25 best motorcycle movies ever
Probably one of the coolest bikes ever designed features in Akira. Kaneda's laid back riding position looks amazing while pulling off a super-cool sliding stop, with the bike's tail light flaring for extra drama. This bike may just be paint on animation cels, but it's inspired dedicated fans to create their own replicas.
The World's Fastest Indian (2005)
A feel-good retelling of a true story, starring Anthony Hopkins as Burt Munro, the aging New Zealander who spent years building a 1920 Indian bike, then sold almost all his possessions in 1967 in order to travel to Utah and break the world land speed record. Does he pull it off? Well, we did say it was a feel-good movie…
Easy Rider (1969)
Arguably the quintessential counter-culture film of the 1960s, Easy Rider is an unflinching portrayal of the extremes and contradictions of American freedom and the hippie dream – and a damn fine road movie. It made stars of Dennis Hopper (who also directed), Peter Fonda and Jack Nicholson – and turned Steppenwolf’s "Born To Be Wild" into the unofficial anthem for bikers worldwide.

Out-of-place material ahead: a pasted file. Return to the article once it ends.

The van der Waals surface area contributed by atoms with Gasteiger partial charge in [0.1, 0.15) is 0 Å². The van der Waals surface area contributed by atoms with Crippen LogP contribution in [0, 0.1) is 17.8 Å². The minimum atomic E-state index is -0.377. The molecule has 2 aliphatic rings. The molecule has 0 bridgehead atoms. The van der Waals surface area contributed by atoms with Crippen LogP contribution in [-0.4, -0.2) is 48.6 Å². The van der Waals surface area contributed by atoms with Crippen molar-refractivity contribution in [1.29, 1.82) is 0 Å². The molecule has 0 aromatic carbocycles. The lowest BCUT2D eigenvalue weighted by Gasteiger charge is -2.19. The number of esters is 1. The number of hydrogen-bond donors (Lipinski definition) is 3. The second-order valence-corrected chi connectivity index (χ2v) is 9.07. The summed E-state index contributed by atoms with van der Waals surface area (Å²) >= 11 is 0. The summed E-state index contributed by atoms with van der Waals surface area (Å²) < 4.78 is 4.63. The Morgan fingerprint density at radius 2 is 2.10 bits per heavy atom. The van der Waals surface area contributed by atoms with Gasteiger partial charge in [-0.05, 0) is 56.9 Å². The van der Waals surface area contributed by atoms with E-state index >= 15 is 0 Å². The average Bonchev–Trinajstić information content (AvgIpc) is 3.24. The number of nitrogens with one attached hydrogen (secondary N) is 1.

Memorably soundtracked by The Who’s earlier concept album of the same name, Quadrophenia's story of disaffected 1960s youth still strikes a chord today. Phil Daniels' protagonist Jimmy is a fully paid-up Mod, tearing around on a kitted-out Vespa and battling with motorcycle-riding Rockers – as well as plenty of angst. Features a highly familiar cast of accomplished British film and TV actors (and Sting).
The Dark Knight Rises (2012)
Chris Nolan actually had a working Batpod – Batman's chunky-wheeled bike – made for 2008's The Dark Knight, and it gets a second outing in this year's sequel. Although The Dark Knight's truck-vs-Batpod showdown was cool, The Dark Knight Rises pits the Batpod against the whole Gotham Police Department – and adds some new tricks to the bike's repertoire. As Selina Kyle discovers, it can now perform a spectacular slide by – get this – rolling its wheels sideways. Even though Chris Nolan insists on realism in his films, we doubt the real-life Batpod can do that.